Thanks to a book from my parents, Maverick is now an expert on the Dead Sea. If anyone has any questions relating to that body of water, please direct them to Maverick.



Locked Out.

Yesterday afternoon, I was home with Asher and the baby. All was well; they played happily while I spaced out.

I said, “Hey Asher, let’s go check the mail!” And we walked out the back door, leaving Pepper to play alone for a few moments while we went to the mailbox.

I shut the door behind us and realized too late Asher had turned the lock on the doorknob before I shut it, locking us outside and the baby inside. I know you’re probably all wondering why I don’t just keep a phone tied to my hand, or at the very least, AN EXTRA KEY OUTSIDE OF MY HOUSE. I have wondered these exact things myself, friends. But as I stated earlier this week, I can’t even think straight to ask for help or answer the question “What can I do to help you?” So no, there was no extra key. I’m lucky I had proper clothes on.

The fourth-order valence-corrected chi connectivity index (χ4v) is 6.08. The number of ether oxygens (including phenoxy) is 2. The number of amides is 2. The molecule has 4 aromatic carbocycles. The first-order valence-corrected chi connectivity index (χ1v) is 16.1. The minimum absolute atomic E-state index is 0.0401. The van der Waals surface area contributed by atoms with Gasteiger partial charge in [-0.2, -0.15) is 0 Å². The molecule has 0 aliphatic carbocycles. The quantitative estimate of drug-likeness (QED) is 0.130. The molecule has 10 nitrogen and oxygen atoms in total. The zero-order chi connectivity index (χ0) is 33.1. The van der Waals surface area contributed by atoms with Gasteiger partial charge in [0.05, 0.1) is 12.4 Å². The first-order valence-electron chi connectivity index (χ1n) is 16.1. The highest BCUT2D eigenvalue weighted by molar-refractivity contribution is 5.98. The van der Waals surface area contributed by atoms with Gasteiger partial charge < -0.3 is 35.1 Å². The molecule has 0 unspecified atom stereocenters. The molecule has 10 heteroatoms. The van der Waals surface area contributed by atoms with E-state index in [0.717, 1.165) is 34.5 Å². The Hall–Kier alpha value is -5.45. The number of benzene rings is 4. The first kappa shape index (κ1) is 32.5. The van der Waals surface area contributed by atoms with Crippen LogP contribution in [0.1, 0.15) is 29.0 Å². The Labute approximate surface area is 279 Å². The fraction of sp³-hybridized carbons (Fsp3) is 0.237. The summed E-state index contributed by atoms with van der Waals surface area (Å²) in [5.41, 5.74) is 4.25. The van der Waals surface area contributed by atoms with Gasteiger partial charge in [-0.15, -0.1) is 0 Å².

Yet again, we walked next door to the sweet neighbor’s house, where Mrs. Jo let me use her phone and phone book to call for help. But this time, she kindly said “You know … I’d be happy to keep a copy of your house key here.”

And I said, “Yes … I think you should.”

Thankfully, my mother-in-law was home and answered the phone, drove right over and let us sit in her air-conditioned car as we kept a watchful eye through the window to make sure Pepper stayed safe while we waited for Robbie to arrive with his house key. She also proactively made copies of our house keys to prevent this absurdity from happening again. What would I do without these capable people in my life?! I really don’t know. This morning I lost and found my wallet twice in the span of 10 minutes, then lost it again in line at the coffee place.

I need school to start.